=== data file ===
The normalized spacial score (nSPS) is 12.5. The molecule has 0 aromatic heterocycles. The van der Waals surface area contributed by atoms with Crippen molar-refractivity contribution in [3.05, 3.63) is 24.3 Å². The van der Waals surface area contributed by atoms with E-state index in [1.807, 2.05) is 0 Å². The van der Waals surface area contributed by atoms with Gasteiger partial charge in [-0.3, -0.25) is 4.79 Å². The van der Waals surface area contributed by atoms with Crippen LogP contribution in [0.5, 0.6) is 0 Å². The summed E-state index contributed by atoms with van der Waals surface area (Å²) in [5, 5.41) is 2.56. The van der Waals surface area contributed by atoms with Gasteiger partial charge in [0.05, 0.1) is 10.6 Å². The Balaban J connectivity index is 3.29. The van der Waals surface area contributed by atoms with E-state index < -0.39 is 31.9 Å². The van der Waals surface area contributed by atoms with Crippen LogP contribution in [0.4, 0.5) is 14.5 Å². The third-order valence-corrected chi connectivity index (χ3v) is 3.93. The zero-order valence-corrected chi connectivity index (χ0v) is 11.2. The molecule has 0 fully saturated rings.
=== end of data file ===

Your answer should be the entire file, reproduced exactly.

The normalized spacial score (nSPS) is 12.5. The molecule has 0 aromatic heterocycles. The van der Waals surface area contributed by atoms with Crippen molar-refractivity contribution in [3.05, 3.63) is 24.3 Å². The van der Waals surface area contributed by atoms with E-state index in [1.807, 2.05) is 0 Å². The van der Waals surface area contributed by atoms with Gasteiger partial charge in [-0.3, -0.25) is 4.79 Å². The van der Waals surface area contributed by atoms with Crippen LogP contribution in [0.5, 0.6) is 0 Å². The summed E-state index contributed by atoms with van der Waals surface area (Å²) in [5, 5.41) is 2.56. The van der Waals surface area contributed by atoms with Gasteiger partial charge in [0.05, 0.1) is 10.6 Å². The Balaban J connectivity index is 3.29. The van der Waals surface area contributed by atoms with E-state index < -0.39 is 31.9 Å². The van der Waals surface area contributed by atoms with Crippen LogP contribution in [0.4, 0.5) is 14.5 Å². The third-order valence-corrected chi connectivity index (χ3v) is 3.93. The zero-order valence-corrected chi connectivity index (χ0v) is 11.2. The molecule has 0 fully saturated rings.